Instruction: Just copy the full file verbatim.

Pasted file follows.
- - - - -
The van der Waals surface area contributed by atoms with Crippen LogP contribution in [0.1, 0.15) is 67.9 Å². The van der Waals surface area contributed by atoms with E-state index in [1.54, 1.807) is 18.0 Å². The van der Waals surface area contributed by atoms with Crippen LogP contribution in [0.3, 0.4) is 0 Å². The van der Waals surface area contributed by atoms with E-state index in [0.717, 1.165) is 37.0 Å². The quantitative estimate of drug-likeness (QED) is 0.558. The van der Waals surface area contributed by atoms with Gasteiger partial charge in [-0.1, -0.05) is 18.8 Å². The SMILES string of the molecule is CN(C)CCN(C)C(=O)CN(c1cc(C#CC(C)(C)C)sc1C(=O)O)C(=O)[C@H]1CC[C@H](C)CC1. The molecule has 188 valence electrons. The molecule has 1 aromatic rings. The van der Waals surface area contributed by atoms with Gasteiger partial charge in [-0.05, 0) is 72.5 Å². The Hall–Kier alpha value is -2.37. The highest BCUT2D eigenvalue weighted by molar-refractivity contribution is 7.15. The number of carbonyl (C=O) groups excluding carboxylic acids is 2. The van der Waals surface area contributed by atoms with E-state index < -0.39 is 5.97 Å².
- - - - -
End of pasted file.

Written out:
The van der Waals surface area contributed by atoms with Crippen LogP contribution in [0.1, 0.15) is 67.9 Å². The van der Waals surface area contributed by atoms with E-state index in [1.54, 1.807) is 18.0 Å². The van der Waals surface area contributed by atoms with Crippen LogP contribution in [0.3, 0.4) is 0 Å². The van der Waals surface area contributed by atoms with E-state index in [0.717, 1.165) is 37.0 Å². The quantitative estimate of drug-likeness (QED) is 0.558. The van der Waals surface area contributed by atoms with Gasteiger partial charge in [-0.1, -0.05) is 18.8 Å². The SMILES string of the molecule is CN(C)CCN(C)C(=O)CN(c1cc(C#CC(C)(C)C)sc1C(=O)O)C(=O)[C@H]1CC[C@H](C)CC1. The molecule has 188 valence electrons. The molecule has 1 aromatic rings. The van der Waals surface area contributed by atoms with Gasteiger partial charge in [-0.05, 0) is 72.5 Å². The Hall–Kier alpha value is -2.37. The highest BCUT2D eigenvalue weighted by molar-refractivity contribution is 7.15. The number of carbonyl (C=O) groups excluding carboxylic acids is 2. The van der Waals surface area contributed by atoms with E-state index < -0.39 is 5.97 Å².